On National Poetry Day

October 7, 2021

October 7th. Today is National Poetry Day, they tell me. I wrote a poem on that subject a long long time ago, and haven’t much more to say about it.
But then pretty well every day is Poetry Day here at Snakeskin headquarters, though some days are more poetic than others.
A good day was a Saturday last month when I was sniffing round Huddersfield’s open market as usual; Saturday is secondhand day, and there’s always at least one treasure to be found. As it happened, I had not come across much of interest that day, till I encountered a stall with a small pile of books. Mostly railways and military, as I recall, but there was also 33 Poems by Radnóti Miklós . It was a dual-language edition, published in Budapest, the Hungarian facing the English. I knew the name, of course (though slightly anglicised as Miklós Radnóti).
For years, Thomas Land sent translations to Snakeskin of poems from the Hungarian Holocaust, and Radnóti was one of the most treasured poets in his canon.
The book was cheap, and I bought it without looking far into it. It was only when I got home that I saw that the translator was Thomas Ország-Land – our Tom, by his more Hungarian name.
The book had been published in 1992, three years before Snakeskin was even born. Many of the translations appeared again in Thomas’s 2009 Snakeskin e-chapbook, Deathmarch – where there is indeed an acknowledgement to this little volume, a reference I had quite forgotten.
It reminds me of how much I miss Thomas, and his monthly submissions of versions, sometimes lyrical, often horrific, of translations recalling the poets of Jewish Hungary (many of whom had been killed during the war years).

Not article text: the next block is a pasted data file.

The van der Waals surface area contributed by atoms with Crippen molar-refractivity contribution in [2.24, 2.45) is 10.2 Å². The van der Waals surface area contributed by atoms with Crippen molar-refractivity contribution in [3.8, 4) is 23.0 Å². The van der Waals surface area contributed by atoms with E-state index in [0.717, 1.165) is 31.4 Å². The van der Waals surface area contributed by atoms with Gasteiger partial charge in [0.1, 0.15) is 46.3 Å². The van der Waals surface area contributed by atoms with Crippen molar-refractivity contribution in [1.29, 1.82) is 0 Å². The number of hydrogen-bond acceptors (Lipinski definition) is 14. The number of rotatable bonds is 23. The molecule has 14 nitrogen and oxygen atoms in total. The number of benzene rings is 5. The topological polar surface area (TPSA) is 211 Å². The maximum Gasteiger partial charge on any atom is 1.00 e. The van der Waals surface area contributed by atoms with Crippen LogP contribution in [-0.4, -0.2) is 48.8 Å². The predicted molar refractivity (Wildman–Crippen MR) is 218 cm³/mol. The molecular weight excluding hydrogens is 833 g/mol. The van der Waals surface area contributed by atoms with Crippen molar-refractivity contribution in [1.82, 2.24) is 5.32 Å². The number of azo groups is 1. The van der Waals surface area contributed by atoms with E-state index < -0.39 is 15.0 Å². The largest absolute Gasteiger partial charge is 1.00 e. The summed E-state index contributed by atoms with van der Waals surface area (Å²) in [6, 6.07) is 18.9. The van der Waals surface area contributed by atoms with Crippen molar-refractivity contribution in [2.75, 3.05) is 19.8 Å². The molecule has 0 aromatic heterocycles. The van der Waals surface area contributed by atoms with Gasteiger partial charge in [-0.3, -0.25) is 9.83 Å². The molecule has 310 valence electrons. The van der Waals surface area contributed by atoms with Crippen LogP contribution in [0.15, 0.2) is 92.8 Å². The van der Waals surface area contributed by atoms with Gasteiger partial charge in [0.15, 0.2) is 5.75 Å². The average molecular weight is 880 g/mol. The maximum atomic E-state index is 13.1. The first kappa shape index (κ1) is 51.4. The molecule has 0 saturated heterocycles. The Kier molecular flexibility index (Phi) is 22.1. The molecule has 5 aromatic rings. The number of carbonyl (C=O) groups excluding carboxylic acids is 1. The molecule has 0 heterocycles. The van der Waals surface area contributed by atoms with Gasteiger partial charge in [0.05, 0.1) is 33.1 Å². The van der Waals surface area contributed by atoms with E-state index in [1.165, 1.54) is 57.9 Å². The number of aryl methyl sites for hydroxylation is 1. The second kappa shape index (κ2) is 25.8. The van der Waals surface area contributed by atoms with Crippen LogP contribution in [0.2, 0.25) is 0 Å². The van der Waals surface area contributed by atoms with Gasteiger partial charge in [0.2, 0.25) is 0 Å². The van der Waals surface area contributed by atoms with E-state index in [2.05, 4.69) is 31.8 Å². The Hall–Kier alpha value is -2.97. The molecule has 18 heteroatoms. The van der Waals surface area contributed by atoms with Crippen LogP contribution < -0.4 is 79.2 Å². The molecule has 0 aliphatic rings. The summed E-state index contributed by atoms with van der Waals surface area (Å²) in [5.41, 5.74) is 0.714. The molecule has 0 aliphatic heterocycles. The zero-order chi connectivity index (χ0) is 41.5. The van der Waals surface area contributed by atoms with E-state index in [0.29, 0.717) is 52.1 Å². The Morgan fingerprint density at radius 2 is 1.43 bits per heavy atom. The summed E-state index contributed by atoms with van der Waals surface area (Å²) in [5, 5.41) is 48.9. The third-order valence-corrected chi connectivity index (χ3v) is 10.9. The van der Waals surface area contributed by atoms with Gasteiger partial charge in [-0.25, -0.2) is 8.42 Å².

Snakeskin is happy to frequently publish poems that are light, or humorous, or dealing with ephemeral issues. We like to think we cover the whole range of poetry (apart from the pretentious). But the poems Thomas sent us, reminders of the greatest crime of the twentieth century, were there each month to remind us of the worst facts of life, and of the role of the poet in speaking up in times of horror.
I miss him indeed.

Here is the epilogue he wrote for his e-chapbook of Radnóti translations:

An Epilogue, by the Translator


Unmarked the moment when our forebears lost
our innocence to automated killing.
The prisoners’ feet were kissed by winter frost,
their hunger ached. Some gave up hope, unwilling
to stumble on with pride and will run out.
They deemed a small delay a meagre prize,
fell gently and remained there calm and solemn,
unless one were to shout at them to rise,
awaiting death behind the marching column.
Some people had the stubborn strength to shout.
They’ve left to us the throb of phantoms’ feet
and monuments esteemed by every nation,
a world of wealthy customers to eat
the feast of plenty set by automation —
and now and then a fearful, halting doubt
when warplanes scrape across the sky a scar
above our loved ones’ heads or when the telly
brings for our entertainment from afar
a child with hunger bloated in the belly
and we have lost the voice or will to shout.

One Response to “On National Poetry Day”


  1. That is one powerful epilogue!


Leave a Reply

Fill in your details below or click an icon to log in:

WordPress.com Logo

You are commenting using your WordPress.com account. Log Out /  Change )

Google photo

You are commenting using your Google account. Log Out /  Change )

Twitter picture

You are commenting using your Twitter account. Log Out /  Change )

Facebook photo

You are commenting using your Facebook account. Log Out /  Change )

Connecting to %s

%d bloggers like this: